The dining car tends to be an older and slightly upper-class social scene because it is mostly people who have paid for sleeper cars. The real fun and mixing take place in the observation lounge, the beautiful glass-domed top floor of the cafe car where you and your fellow passengers “ooh” and “ahh” at the beautiful scenery passing by and get to know each other better.

On Amtrak, I have met a woman going from St. Louis to pick up her blind mother in Little Rock; many veterans (they get a discount,) one of whom I helped with his poetry; members of some bonnet-and-beard variety of old-school Christians who are apparently cool with trains; a rapper named Tony Benefit; a Swedish woman who was a track engineer for London’s light rail system and was on her way to work on a cowboy ranch; church groups; aerophobes; the disabled; exchange students from Kazakhstan; tourists; wonderfully polite people with radically different political views than me; and lots of senior citizens. (Why? Because they also get a discount and often have more time on their hands. The makeup of the sleeper cars skews older and Amtrak accommodates;: you’ll find that 7 o’clock or so is the latest option for dinner.)

Nathaniel Adams

You will also undoubtedly meet railroad enthusiasts or “foamers” as the staff disparagingly refers to them because they supposedly foam at the mouth at the very thought of trains. These are people (nearly always men) who will sit quietly in a common area of the train, usually eating a pre-packed meal from a cooler, and then will eagerly leap into the conversation if they overhear anyone mentioning anything about trains. They will tell you how many tons any bridge you cross can bear, how long each tunnel is, which side of the train to look out of when for the best views, what freight company owns which section of track, and what year each station was built. They will also hand you xeroxed articles (often self-written,) about the imminent obliteration of the American passenger railroad written over the course of the last five decades. If you are a patient and interested person, these important keepers of railroad lore and evangelists for the American train are a wealth of fascinating information.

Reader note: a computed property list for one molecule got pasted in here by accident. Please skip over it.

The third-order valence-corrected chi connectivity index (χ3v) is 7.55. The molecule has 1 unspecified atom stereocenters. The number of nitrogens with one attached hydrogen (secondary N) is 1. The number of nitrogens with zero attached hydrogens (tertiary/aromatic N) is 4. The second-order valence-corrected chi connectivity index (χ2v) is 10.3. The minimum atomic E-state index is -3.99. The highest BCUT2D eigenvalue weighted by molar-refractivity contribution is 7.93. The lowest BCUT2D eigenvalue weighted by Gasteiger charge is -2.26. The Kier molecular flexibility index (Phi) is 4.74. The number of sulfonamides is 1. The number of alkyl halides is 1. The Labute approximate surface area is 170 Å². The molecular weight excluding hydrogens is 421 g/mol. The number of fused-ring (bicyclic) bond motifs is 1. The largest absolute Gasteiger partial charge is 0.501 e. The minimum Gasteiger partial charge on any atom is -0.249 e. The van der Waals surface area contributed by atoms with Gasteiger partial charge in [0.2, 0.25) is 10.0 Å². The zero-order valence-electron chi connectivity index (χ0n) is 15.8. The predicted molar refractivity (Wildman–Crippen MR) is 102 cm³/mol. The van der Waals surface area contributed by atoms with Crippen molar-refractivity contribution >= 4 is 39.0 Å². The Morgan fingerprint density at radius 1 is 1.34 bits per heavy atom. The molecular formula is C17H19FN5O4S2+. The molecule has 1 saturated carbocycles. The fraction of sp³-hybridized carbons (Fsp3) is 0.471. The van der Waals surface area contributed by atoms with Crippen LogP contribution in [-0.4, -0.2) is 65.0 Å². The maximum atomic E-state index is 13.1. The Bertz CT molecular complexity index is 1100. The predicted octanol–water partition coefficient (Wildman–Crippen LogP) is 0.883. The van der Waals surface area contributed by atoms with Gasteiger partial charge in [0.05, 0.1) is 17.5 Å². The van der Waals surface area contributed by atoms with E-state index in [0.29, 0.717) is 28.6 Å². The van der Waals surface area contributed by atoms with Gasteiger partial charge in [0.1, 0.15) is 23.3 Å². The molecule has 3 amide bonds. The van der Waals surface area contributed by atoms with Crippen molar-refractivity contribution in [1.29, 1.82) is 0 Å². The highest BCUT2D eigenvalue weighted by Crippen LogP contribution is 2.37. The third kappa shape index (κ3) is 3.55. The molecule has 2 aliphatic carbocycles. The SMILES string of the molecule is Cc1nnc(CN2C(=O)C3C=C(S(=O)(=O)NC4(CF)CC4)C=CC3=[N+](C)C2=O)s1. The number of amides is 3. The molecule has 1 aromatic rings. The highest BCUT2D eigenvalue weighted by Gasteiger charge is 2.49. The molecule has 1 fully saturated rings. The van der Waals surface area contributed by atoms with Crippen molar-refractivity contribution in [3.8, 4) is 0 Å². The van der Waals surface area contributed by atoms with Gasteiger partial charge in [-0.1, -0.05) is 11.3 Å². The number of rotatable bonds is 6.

The End of the Line

Amtrak is not a perfect train system. It is not luxurious like the grand trains of India, Africa, and other countries. It is often subject to hours of delays for all kinds of reasons, and it is in constant danger of being further defunded and cut back (which means its always the right time to take it while you can). However, Amtrak is the most impressive, majestic, comfortable, and downright civilized way to see America — taking you from downtown to downtown along both coasts, across the midwestern plains, the Rocky Mountains, and the continental divide, through the deserts of the West from the coasts to the Gulf of Mexico

You can become an Amtrak Guest Rewards member, earning points toward travel and — if you travel enough like me — getting knighted to one of the “Select” tiers with vouchers for class upgrades, lounge tickets, a coupon for a free companion to travel on one trip with you (that’s essentially two fares for the price of one), and a nifty card to keep in your wallet. Speaking of cards, Bank of America offers an Amtrak MasterCard which gives you points for every purchase you make; I use mine so much that I can usually take at least one long-distance trip in a sleeper car for free every year.

Nathaniel Adams

If you’ve reserved a sleeper car, you’ll travel in some style — more if you bring your own with you and you’re a friendly type who is unafraid of meeting new people. Not only will your meals be included, but you’ll have access to the various club lounges in the bigger stations, which include everything from free sodas to cheese cubes and crackers to the most unpretentious wine tastings you’ve ever been to. Amtrak isn’t elegance personified, but it is justly proud and decent and the people who work for it are the embodiment of hard work, charm, and professionalism.

You will spend long hours on the train, If that thought bores you or you’ve convinced yourself that your time is more valuable than it really is, don’t take it. Occasionally, you will be able to get off and stretch your legs at one of the “smoke stops,” where some people will have cigarettes and others will jog up and down the length of the train. You can even wander around a bit at some of the longer stops; for example, when an electric engine has to be switched for a diesel or vice-versa (a sacred event the great dandy of the railroad Lucius Beebe once described as “the father giving away the bride”). Most importantly you, like Johnny Cash, will be able to fully explain to future generations what trains were.